Also, although the water pump is new does it's vanes sit close enough to the rear wall of the pump to definitely pump sufficient water through out the engine to eliminate hot spots, although the overall temp hasn't indicated overtemps?
Does your vehicle have an EGR valve and entry into manifold in the backpart of the engine. Is it stuck open?
EGR control and computer control could be an issue too.
Does your mechanic check these things?

Four core radiators may work but, as the air flows from front to back it gets hotter and hotter, particularly at lower forward speeds, a situation not so good under heavy load as the rear cores at the top aren't getting cooled much at all. This will mean the water temps in the radiator from top to bottom also vary from front to back.
The actual Airflow amount through the radiator is what really matters as it is the item which removes the heat value from the water.
Two cores and good airflow will probably cool far better than the 4 core because the heat has suddenly been taken from the scene.
An increase in frontal area of the radiator, if possible, is a more efficient method of heat removal and this will ensure a reserve factor too. Although relative in size, motorcycle radiators are one core and of suitable area and they absolutely pump the heat out, of course fan assisted.


What oil are you using in the engine? Some oils aren't as good and turn to carbon more easily than others.
Some recent oils are formulated to minimize burn deposits in catalytic converters which are just after the exhaust valves.
Mobil Delvac MX ESP is one such oil.
Many popular, trendy, cheap oils may not cut the mustard.

Unread postby mydmax » June 14th, 2012, 7:29 pm


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Re: 2.8 turbo diesel Patrol, does overheating mean head issu

Yeah, look at oils with great care. I'd expect a high powered, low cubes turbo diesel to be pretty sensitive to things like type, ash content and grade. The old 'lux 2.4 litre diesels had small galleries and needed religious 5000k oil changes to avoid clogging issues. EGR s the most appalling idea for diesels this decade, SWMBO's petrol Subaru needs an "upper engine cleaner" treatment every service, presumably to mop up all the EGR admitted carbon, too ad fiddling with the EGR will usually trigger an ECU fault.

Unread postby nilla60 » June 16th, 2012, 2:37 pm


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Re: 2.8 turbo diesel Patrol, does overheating mean head issu

mydmax wrote:Does your vehicle have an EGR valve and entry into manifold in the backpart of the engine. Is it stuck open? EGR control and computer control could be an issue too.


I can't get my head around the EGR valve being able to keeps EGT temps down, well that's what someone wrote on Wiki under EGR valve anyway. I thought the EGR valve only opens when you back off to change gears etc to allow un-burnt fuel vapour to be re-burnt.

The OPs problem may be a combination of problems collectively or just one too. Even if it was simply a thermostat not opening, Id still check it all out. Flush, pressure test radiator/water jacket, check water pump fins/coolant flow, fan belt tension and so on. Was the vehicle without coolant/inhibitor for extended periods? Sometimes it's simple little things that we should look for first, then go onto other methods of diagnostics.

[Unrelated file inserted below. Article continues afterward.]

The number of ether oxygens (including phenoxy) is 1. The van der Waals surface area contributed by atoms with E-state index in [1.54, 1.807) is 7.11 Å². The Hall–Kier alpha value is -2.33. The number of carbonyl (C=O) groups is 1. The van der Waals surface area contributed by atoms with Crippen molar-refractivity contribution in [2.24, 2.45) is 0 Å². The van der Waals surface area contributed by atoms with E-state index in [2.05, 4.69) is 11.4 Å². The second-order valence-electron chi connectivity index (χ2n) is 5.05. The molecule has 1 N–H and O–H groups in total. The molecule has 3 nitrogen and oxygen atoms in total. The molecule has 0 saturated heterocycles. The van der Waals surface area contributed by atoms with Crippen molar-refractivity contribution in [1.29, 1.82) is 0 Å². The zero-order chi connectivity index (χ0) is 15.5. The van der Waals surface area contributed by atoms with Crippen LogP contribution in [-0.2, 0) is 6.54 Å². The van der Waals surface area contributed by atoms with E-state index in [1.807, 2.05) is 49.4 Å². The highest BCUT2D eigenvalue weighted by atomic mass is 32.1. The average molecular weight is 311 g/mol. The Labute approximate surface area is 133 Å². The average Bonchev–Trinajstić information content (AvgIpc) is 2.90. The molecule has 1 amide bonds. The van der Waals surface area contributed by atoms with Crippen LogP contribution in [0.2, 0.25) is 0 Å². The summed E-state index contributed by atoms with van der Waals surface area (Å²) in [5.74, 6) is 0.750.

Shakes.

Unread postby Shaker4x4 » June 16th, 2012, 3:31 pm


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Re: 2.8 turbo diesel Patrol, does overheating mean head issu

Shaker4x4
The idea of the EGR action is to admit exhaust to the engine so the combustion charge hasn't got so much energy in it and therefore, can't burn as hot, so keeps developed exhaust temps down a bit.
Unfortunately, the carbon admitted to the inlet can deposit carbon in a variety of places. Possibly this can add to the exhaust valve carbon and seizure of the valve in the guides.


In a petrol engines the EGR opens when high temps are being developed in the cylinders, the recirc of the ex gas dilutes the incoming charge and lowers exhaust temps so polluting gas production is limited.

mydmax

Unread postby mydmax » June 16th, 2012, 10:11 pm


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Re: 2.8 turbo diesel Patrol, does overheating mean head issu

Shaker4x4 wrote:Was the vehicle without coolant/inhibitor for extended periods? Sometimes it's simple little things that we should look for first, then go onto other methods of diagnostics.

Shakes.


Just a silly question - is the purpose of the "coolant" not just to be a corrosion inhibitor??! In that it actually does little to "cool" the car??!
Cheers

EZ

Unread postby CoGRedeMptioN » June 18th, 2012, 10:30 am


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Re: 2.8 turbo diesel Patrol, does overheating mean head issu

Yep, good quality coolants will also raise the boiling temp of the water and improve the ability of the system to cool the engine significantly over what you'd get from running straight water. ;)